Portraiture and Pain (CfP, Association of Art Historians Conference, 12 – 14th April, Royal College of Art)

Association of Art Historians 40th Annual Conference
12th – 14th April 2014
The Royal College of Art, London

Session Title: Portraiture and Pain

Pain is often understood as invisible and inarticulate; it is one of the most intensely personal sensations, and one of the hardest to convey. Elaine Scarry famously describes the ‘unsharability’ of pain in terms of its resistance to language; this implies that the visual field might offer the most productive opportunities for communicating the experience of pain. Indeed, pain is a consistent motif in Western art and visual culture. Expressions of the suffering body range from the Laocoön group to Michelangelo’s Pietà, Picasso’s Guernica and modern performance art such as the work of the Viennese Actionists. Representations of psychological distress hold a similarly central place in the art historical cannon, from Dürer’s Melencolia to Munch’s Scream.

Portraiture and self-portraiture often have a privileged role in communicating pain – consider for example Frida Kahlo’s Broken Column or van Gogh’s Self-Portrait with a Bandaged Ear – yet art historical investigations of physical and mental suffering have rarely focused on this as a specific genre. This session seeks to understand why portraiture might offer a particularly valuable framework for the articulation of pain. What issues does portraiture raise in relation to the practical and ethical consequences of objectifying pain? And how might the de-objectifying work of pain itself challenge the boundaries of traditional portraiture? We welcome papers on all aspects of portraiture and physical or psychological pain, including injury; minor, chronic, or terminal conditions; mental illness; and mourning, melancholia and depression.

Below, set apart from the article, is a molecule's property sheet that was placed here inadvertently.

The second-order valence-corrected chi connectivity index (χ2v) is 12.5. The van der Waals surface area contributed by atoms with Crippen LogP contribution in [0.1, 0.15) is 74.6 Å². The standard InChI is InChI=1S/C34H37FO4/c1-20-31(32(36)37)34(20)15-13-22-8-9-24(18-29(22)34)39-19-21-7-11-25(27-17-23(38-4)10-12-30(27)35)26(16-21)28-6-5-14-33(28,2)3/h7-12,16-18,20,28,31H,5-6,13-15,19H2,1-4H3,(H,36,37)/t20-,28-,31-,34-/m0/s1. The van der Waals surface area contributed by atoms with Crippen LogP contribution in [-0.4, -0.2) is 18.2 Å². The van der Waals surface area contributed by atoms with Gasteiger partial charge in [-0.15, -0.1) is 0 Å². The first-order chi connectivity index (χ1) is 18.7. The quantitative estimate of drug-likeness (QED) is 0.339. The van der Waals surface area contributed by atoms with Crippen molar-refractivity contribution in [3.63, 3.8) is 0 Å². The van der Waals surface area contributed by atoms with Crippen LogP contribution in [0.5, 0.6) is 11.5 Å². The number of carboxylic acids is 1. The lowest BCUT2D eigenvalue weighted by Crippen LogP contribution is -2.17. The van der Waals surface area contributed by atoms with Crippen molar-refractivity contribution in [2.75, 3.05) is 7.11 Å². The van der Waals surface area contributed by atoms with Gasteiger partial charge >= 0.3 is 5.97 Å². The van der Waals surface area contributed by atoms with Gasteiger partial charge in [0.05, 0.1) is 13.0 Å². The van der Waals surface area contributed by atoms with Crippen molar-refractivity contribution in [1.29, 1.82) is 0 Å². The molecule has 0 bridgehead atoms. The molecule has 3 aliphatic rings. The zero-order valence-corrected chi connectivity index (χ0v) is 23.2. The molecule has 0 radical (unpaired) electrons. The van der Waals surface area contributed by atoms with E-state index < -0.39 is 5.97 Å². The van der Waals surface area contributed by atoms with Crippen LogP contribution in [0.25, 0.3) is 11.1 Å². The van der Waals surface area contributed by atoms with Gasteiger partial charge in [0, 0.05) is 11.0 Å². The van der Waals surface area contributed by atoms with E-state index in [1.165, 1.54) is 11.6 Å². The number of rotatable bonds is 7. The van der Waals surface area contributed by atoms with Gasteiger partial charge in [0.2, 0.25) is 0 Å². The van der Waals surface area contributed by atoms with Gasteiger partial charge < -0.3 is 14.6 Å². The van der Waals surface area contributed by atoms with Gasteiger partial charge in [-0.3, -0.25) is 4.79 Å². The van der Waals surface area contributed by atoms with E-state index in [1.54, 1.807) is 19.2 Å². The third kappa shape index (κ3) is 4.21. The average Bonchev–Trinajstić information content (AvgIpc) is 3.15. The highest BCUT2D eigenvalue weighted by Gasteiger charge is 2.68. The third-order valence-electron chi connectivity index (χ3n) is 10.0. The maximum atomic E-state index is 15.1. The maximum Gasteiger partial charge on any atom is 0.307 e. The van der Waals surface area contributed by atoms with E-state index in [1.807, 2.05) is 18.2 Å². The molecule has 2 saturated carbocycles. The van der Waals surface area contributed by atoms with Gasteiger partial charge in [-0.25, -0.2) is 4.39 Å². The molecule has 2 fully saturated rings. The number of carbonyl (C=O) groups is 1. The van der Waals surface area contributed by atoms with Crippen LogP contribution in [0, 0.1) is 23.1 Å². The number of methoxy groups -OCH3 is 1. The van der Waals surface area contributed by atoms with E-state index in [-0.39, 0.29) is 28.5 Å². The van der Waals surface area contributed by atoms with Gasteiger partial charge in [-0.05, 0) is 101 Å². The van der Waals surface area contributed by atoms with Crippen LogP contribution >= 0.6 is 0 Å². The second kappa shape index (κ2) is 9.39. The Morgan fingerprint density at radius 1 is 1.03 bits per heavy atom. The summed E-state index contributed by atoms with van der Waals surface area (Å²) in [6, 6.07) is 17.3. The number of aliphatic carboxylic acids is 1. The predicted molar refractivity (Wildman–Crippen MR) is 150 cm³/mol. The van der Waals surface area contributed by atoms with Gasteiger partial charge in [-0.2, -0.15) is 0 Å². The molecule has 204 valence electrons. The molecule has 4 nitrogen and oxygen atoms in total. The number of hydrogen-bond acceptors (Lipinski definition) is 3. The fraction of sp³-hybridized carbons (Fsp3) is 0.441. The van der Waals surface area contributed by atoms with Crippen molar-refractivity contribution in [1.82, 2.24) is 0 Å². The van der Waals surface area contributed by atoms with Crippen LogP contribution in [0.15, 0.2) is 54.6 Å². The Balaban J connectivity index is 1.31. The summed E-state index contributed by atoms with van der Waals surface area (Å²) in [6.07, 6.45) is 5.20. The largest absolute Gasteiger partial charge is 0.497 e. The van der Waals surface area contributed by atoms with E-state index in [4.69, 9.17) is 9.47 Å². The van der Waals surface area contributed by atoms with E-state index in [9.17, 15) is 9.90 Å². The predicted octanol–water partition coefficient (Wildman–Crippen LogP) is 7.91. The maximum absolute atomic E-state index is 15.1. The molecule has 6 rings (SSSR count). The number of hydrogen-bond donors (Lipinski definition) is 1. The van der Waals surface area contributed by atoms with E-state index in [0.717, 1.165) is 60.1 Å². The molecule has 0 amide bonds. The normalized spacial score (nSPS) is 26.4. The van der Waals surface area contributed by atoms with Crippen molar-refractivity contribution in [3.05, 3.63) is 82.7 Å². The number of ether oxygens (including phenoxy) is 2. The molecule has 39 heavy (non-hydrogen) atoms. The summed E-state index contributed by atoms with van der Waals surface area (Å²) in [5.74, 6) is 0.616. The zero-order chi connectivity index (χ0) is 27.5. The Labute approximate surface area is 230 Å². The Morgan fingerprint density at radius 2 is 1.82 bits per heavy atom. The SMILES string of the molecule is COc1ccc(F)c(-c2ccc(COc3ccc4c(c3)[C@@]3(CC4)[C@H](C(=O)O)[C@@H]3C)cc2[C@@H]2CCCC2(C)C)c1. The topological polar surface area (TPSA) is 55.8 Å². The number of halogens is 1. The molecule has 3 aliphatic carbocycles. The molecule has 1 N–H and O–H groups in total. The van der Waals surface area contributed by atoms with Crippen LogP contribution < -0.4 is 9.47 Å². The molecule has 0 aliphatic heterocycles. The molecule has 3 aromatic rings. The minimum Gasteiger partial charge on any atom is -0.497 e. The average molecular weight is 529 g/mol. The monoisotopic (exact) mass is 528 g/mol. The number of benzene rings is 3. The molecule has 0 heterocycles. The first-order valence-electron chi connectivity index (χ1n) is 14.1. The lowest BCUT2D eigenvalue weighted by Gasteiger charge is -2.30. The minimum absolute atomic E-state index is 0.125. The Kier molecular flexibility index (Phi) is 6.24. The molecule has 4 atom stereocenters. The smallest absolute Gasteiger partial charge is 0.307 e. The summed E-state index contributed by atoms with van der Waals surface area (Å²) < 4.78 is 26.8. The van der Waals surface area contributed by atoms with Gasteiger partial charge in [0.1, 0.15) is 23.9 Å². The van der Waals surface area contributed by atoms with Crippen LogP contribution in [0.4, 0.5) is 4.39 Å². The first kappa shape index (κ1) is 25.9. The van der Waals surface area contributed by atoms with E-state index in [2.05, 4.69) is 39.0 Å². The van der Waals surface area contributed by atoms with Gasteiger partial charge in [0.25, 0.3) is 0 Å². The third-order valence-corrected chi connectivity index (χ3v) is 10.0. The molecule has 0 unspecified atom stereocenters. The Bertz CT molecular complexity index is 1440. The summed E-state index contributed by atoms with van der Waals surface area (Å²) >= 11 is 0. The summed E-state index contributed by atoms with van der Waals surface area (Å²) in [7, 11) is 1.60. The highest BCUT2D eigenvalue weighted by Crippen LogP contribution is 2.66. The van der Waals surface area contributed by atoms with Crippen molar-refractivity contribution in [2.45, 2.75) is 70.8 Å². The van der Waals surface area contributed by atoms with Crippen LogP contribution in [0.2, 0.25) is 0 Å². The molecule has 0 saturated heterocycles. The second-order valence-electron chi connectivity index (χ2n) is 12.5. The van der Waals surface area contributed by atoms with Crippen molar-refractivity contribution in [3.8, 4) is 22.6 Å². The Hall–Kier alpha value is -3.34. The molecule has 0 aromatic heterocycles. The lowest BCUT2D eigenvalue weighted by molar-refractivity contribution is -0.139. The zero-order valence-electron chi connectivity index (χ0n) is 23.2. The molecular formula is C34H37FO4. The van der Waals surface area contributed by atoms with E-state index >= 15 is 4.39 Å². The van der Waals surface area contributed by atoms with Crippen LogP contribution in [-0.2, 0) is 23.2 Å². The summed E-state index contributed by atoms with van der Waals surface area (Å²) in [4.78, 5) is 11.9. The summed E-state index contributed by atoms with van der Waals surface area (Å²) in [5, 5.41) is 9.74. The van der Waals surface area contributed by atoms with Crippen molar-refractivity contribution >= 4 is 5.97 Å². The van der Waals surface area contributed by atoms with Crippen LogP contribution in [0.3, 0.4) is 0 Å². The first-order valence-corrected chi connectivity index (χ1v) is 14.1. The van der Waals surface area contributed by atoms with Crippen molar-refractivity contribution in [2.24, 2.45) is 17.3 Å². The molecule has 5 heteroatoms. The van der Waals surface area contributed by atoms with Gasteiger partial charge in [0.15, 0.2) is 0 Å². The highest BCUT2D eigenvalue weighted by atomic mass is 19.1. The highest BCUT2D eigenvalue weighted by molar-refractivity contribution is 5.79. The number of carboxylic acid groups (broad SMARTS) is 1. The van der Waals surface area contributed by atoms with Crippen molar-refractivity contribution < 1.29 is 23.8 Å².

To propose a paper for this panel, please submit a 200 word abstract by email to the convenors Dr Suzannah Biernoff and Fiona Johnstone from Birkbeck, University of London, by the deadline of November 11th.  Further details can be here.

About Centre for Medical Humanities

Centre for Medical Humanities
This entry was posted in Conferences and tagged , , , , , . Bookmark the permalink.

Leave a Reply

Fill in your details below or click an icon to log in:

WordPress.com Logo

You are commenting using your WordPress.com account. Log Out /  Change )

Twitter picture

You are commenting using your Twitter account. Log Out /  Change )

Facebook photo

You are commenting using your Facebook account. Log Out /  Change )

Connecting to %s